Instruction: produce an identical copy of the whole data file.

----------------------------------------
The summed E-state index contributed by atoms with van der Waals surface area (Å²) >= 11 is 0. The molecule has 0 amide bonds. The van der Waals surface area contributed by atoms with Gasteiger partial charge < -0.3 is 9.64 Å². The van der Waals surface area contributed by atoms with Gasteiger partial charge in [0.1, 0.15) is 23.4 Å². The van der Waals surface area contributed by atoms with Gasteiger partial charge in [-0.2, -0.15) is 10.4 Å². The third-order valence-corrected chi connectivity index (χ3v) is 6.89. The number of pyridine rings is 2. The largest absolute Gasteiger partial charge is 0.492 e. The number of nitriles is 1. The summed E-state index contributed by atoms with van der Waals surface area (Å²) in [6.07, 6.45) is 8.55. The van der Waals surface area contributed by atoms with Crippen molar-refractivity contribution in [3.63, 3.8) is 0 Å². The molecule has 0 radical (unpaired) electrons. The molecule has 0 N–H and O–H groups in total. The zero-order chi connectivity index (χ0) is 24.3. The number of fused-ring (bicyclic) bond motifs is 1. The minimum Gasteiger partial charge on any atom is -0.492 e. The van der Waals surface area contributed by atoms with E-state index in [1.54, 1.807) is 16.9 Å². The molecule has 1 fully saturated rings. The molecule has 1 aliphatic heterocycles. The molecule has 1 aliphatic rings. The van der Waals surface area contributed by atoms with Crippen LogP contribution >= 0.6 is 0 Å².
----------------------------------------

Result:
The summed E-state index contributed by atoms with van der Waals surface area (Å²) >= 11 is 0. The molecule has 0 amide bonds. The van der Waals surface area contributed by atoms with Gasteiger partial charge < -0.3 is 9.64 Å². The van der Waals surface area contributed by atoms with Gasteiger partial charge in [0.1, 0.15) is 23.4 Å². The van der Waals surface area contributed by atoms with Gasteiger partial charge in [-0.2, -0.15) is 10.4 Å². The third-order valence-corrected chi connectivity index (χ3v) is 6.89. The number of pyridine rings is 2. The largest absolute Gasteiger partial charge is 0.492 e. The number of nitriles is 1. The summed E-state index contributed by atoms with van der Waals surface area (Å²) in [6.07, 6.45) is 8.55. The van der Waals surface area contributed by atoms with Crippen molar-refractivity contribution in [3.63, 3.8) is 0 Å². The molecule has 0 radical (unpaired) electrons. The molecule has 0 N–H and O–H groups in total. The zero-order chi connectivity index (χ0) is 24.3. The number of fused-ring (bicyclic) bond motifs is 1. The minimum Gasteiger partial charge on any atom is -0.492 e. The van der Waals surface area contributed by atoms with E-state index in [1.54, 1.807) is 16.9 Å². The molecule has 1 fully saturated rings. The molecule has 1 aliphatic heterocycles. The molecule has 1 aliphatic rings. The van der Waals surface area contributed by atoms with Crippen LogP contribution >= 0.6 is 0 Å².